Legionella risk assessments tend to focus on the indoor water supply in a property, since that is where the majority of the water outlets are to be found, but it’s worth bearing in mind that there are risks in the garden too. Just last week a case of a 63-year-old man hit the headlines after he sadly died from Legionnaires’ disease and his garden hose was traced as the source. With temperatures rocketing and many people spending time in the garden, this week we look at the Legionella hot spots in the great outdoors.
Legionella likes it hot
The tragic case of Stephen Clements from Norfolk is a clear illustration of how Legionella can flourish and cause harm if the right environmental conditions are met. Mr Clements used his garden hose to clean his patio and then left the hosepipe trailed across the lawn in the sunshine, still containing some water. We know that Legionella bacteria occur naturally in water so the key is to ensure that conditions are controlled to stop it from growing and inflicting illness.
What does bacteria need to grow? Firstly, the correct temperature. In the case of Legionella, this is between the temperatures of 20°C and 40°C, i.e. a range which directly correlates to the warmth of British sunshine. As Mr Clements’s hosepipe lay in the sunshine, containing water which wasn’t flowing, it heated up to the perfect temperature for encouraging bacterial growth.
Our advice is to always put away your garden hose after use and try to store it out of direct sunlight. By coiling it up you should be able to expel most of the water before you store it too.
Making a splash
The next step in the process was critical to Mr Clements’s infection as the bacteria was transferred from the water lying in the hose to a form where he could breathe it in, thus allowing it to take hold in his lungs.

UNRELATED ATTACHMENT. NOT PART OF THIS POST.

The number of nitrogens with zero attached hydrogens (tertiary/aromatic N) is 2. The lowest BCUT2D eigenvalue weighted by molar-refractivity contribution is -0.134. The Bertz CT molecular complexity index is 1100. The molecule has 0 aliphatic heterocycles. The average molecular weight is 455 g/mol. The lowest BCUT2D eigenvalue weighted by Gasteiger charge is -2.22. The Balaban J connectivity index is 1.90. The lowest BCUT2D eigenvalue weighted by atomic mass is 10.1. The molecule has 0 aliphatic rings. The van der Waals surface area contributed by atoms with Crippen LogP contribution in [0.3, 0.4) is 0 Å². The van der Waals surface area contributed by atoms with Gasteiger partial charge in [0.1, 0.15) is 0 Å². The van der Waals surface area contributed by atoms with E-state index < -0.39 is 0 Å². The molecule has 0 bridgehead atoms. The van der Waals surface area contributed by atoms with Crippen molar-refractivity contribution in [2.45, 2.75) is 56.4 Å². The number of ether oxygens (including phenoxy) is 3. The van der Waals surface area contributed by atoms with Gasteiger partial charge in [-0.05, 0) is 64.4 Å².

How did this occur? He used a spray attachment and a broom to scrub the garden terrace clean. By creating a water spray which was dispersed in the air all around him as he worked, the bacteria was able to enter his airways in vapour form.
If you are using any kind of spray action – whether in a sprinkler, a rose attachment on the hose or even the good old thumb over the end – first flush your hosepipe at a distance. If any bacteria are lurking inside the hose, by putting the hose in the corner of the garden or away from people and turning the tap on full for a couple of minutes, you will expel the nasties without breathing them in.
The third factor which had a strong bearing on this case was the fact that Mr Clements had a heart condition. While his wife describes him as well and active, his underlying health condition meant that he was more susceptible to Legionnaires’ disease. Anyone with a compromised immune system or long term conditions such as heart or lung disease, diabetes, asthma, are at greater risk of falling ill following exposure to Legionella bacteria. Similarly, smokers and heavy drinkers as well as those over 45 fall into a higher risk category.
Anyone who is in one of these high risk groups should take suitable precautions, either by getting a less susceptible family member or friend to help out, or by using a face mask. If you use a hosepipe regularly, consider disinfecting it from time to time too, to eliminate bacteria.
Spreading the word
The story of Mr Clements’s untimely death is indeed a sad one, but it is also fairly typical of how Legionnaires’ disease can strike suddenly and arise from a seemingly innocuous everyday activity. It’s good to see his widow working hard to raise awareness of the risks and we very much hope that the national publicity which has been generated will help spread the word about prevention and control of Legionella.